Home » UNGASS Special Segment Day 1 – statement by Tunisia

UNGASS Special Segment Day 1 – statement by Tunisia

Drugs are a scourge that affect our young people. I would like to thank the chair of the CND and wish him every success as I’m sure this will be a turning point in international cooperation against drug trafficking.

I express gratitude to the director of the UNODC and the chair of the INCB for their work.

I would like to support the statement read by the African group and G77 and China regarding the exacerbation of the drug problem which will require international cooperation to combat it within the framework of shared responsibility based on a comprehensive approach which takes into account social, economic and security aspects, as well as trends in consumption and production, along with trafficking.

Drug trafficking is particularly serious because of its link with other forms of organised crime, as well as terrorism.

Tunisia has made efforts to implement the goals of the 2009 declaration, and design a rehabilitation program to combat drug dependence. We have a new law which is multifaceted.

We drafted a cooperation agreement with the UNODC to strengthen national and local capacity in the field of prevention and treatment of drug abuse. We have several legislative amendments to strengthen prevention and early detection.

Tunisia will be setting up an observatory whose mission it will be to collect all data on drugs to guarantee the analysis of these data, and organise awareness campaigns all over the country, making sure that grass roots organisations will be involved.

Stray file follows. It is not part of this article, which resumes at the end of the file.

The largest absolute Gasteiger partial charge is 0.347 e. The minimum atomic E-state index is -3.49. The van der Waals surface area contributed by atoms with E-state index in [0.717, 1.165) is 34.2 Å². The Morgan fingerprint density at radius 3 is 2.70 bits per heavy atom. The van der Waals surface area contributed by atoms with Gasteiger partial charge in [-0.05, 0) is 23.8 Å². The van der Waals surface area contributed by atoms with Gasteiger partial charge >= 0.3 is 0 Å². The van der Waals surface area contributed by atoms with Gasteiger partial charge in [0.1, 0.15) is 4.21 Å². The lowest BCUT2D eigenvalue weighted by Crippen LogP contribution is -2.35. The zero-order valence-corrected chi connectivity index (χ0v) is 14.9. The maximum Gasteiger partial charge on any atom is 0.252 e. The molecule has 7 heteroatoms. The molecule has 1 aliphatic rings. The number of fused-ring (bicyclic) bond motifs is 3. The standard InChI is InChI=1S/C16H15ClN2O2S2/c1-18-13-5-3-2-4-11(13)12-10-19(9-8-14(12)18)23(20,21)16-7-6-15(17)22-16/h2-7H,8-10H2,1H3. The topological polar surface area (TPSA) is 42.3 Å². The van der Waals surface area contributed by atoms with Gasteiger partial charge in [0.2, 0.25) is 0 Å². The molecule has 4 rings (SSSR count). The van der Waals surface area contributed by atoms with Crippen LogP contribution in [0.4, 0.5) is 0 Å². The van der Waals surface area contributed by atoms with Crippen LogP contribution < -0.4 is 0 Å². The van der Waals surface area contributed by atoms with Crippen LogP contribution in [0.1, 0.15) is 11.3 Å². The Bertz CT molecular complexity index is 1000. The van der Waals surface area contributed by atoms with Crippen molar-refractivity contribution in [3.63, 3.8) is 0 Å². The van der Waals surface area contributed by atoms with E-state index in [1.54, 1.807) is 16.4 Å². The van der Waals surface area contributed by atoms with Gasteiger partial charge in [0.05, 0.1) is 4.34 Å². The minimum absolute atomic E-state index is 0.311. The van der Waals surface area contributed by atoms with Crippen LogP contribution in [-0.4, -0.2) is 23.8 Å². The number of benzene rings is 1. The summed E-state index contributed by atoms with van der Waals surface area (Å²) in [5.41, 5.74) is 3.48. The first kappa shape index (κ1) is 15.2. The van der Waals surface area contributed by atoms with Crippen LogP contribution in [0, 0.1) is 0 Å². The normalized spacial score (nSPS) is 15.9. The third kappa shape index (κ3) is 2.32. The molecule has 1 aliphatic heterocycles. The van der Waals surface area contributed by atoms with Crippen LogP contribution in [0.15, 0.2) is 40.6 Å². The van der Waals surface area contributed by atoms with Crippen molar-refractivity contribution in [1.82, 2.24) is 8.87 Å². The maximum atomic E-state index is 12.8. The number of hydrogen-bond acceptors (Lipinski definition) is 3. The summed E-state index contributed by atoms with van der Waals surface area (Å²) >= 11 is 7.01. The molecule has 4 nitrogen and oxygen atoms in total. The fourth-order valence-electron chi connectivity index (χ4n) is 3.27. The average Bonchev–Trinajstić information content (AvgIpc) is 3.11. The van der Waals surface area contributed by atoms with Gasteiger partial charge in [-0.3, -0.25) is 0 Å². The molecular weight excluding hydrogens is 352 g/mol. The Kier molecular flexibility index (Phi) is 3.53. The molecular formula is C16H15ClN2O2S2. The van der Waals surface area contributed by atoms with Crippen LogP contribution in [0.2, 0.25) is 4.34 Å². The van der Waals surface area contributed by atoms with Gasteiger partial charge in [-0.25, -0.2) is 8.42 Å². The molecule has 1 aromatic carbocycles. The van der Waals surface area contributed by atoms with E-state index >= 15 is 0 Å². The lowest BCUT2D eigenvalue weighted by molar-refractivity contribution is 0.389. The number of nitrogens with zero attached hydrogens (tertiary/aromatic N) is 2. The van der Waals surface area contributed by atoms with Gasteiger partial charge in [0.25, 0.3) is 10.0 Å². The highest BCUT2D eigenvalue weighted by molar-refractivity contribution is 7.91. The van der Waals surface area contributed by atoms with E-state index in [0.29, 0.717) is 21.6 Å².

We need support from international cooperation and technical assistance.

The success of the extraordinary session will require detailed analysis of questions to be presented there. Interactive debates here will be a timely opportunity to guarantee the proper preparation of the UNGASS and I would like to thank the group responsible for organising the meeting for their contributions to the agenda, as it takes into account all concerns from all members states, notably the adoption of a global approach to tackle demand and supply. This means we can benefit from lessons learned and have a joint vision for dealing with different aspects of the drug problem.

My delegation will work to make a contribution to the debates and will stress the need to deal with the deep rooted cause of the problem, that is to say desperation, poverty and unemployment. We need better technology transfer, improved standard of living, and education.

To conclude, we need to work together to guarantee the success in tackling the scourge of the world drug problem.

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